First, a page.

Home is the place where, when you have to go there,
They have to take you in. -- Robert Frost
When I was about four, mom was trying to make it in town, dad was teaching far
away, and I lived with my grand parents and an uncle who was about to marry.
Weddings promised fun and profit, especially for the kids at the bride's side.
Adults took us seriously as we turned the gate into a toll booth. We collected
hongbaos (dimes and nickles in small red envelops) and candies to our hearts'
content before letting the groom pass.
I was with the groom this time. But that didn't prevent me from enjoying the
candies, fireworks, and feasts. After the excitments settled, a new aunt joined us. I
was first shy but she was friendly. I became impish: "Aunt, you are my uncle's
new bride." and she blushed.
Tall and strong, aunt could beat the guys in tilling the land. She worked hard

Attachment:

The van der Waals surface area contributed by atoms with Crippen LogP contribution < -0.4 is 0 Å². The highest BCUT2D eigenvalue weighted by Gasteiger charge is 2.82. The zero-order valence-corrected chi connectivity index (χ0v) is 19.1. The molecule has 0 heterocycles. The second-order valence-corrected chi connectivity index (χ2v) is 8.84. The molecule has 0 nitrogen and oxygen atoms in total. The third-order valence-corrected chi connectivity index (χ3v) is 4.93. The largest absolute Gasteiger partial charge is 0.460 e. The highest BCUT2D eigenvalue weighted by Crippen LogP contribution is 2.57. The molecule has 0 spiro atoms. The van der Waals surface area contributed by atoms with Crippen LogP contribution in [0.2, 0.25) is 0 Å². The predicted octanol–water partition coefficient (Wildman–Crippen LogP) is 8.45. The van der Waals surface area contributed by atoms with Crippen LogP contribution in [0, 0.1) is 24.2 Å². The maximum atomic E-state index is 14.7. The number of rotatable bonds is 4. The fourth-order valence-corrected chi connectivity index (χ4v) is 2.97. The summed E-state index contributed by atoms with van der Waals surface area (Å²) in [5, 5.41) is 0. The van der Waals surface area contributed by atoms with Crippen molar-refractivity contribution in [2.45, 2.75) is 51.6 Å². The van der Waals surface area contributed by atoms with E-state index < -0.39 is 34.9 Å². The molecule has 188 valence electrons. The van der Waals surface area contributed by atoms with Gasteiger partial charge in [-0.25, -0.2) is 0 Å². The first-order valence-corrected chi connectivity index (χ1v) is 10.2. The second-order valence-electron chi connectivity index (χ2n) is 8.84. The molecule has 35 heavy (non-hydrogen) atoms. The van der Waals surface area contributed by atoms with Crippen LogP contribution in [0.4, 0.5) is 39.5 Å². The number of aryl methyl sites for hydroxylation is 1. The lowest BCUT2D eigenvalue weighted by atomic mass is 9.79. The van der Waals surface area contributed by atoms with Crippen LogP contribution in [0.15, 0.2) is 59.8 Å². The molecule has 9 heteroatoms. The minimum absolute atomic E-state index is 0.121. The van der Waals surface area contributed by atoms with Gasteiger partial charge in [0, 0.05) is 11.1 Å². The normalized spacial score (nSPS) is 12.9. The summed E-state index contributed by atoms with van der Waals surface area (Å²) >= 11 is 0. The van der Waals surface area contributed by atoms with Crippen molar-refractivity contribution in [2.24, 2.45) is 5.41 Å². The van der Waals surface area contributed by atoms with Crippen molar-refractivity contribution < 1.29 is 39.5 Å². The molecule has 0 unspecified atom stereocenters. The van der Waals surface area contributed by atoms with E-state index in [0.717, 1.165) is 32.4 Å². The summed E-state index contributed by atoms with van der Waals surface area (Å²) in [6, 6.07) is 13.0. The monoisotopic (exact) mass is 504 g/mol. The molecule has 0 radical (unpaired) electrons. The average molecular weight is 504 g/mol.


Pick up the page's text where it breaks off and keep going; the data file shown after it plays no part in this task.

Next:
and took a big load off uncle and grandpa. She respected the elders and was
easygoing. Everyone said we were lucky to have her.
The two of us hit it off from the start. She would take me to fairs on weekends,
bring me good stuff to eat from the farm, and put me on the top tube of the
family bicycle and visit her parents in a nearby village. When I was in trouble,
she and grandma came first to the rescue. Later, she had two kids of her own
but never stopped loving me.
Her life was not easy, however, and toiling in the fields was only part of it.
Uncle passed away in midlife and she took care of grandma till the end. My
cousin's career took off late and he married only recently. Aunt was still waiting
for grand kids. Endless worries.
She just got a smartphone and tried to call me--we hadn't talked for months.
Her hair grayed but her face was ruddy and her smile just as warm. She worried
about the three of us in America after watching the Covid news. I sent her a
picture and said Tim's ears took after my cousin's. She mistook it right away and
asked if Tim had hearing problems too. She didn't mention dad (who passed away
in Apr) but said in tears "I just want you to know that you always have a place
in my house."
I didn't expect any sympathy for a 47-year-old orphan but that just killed me.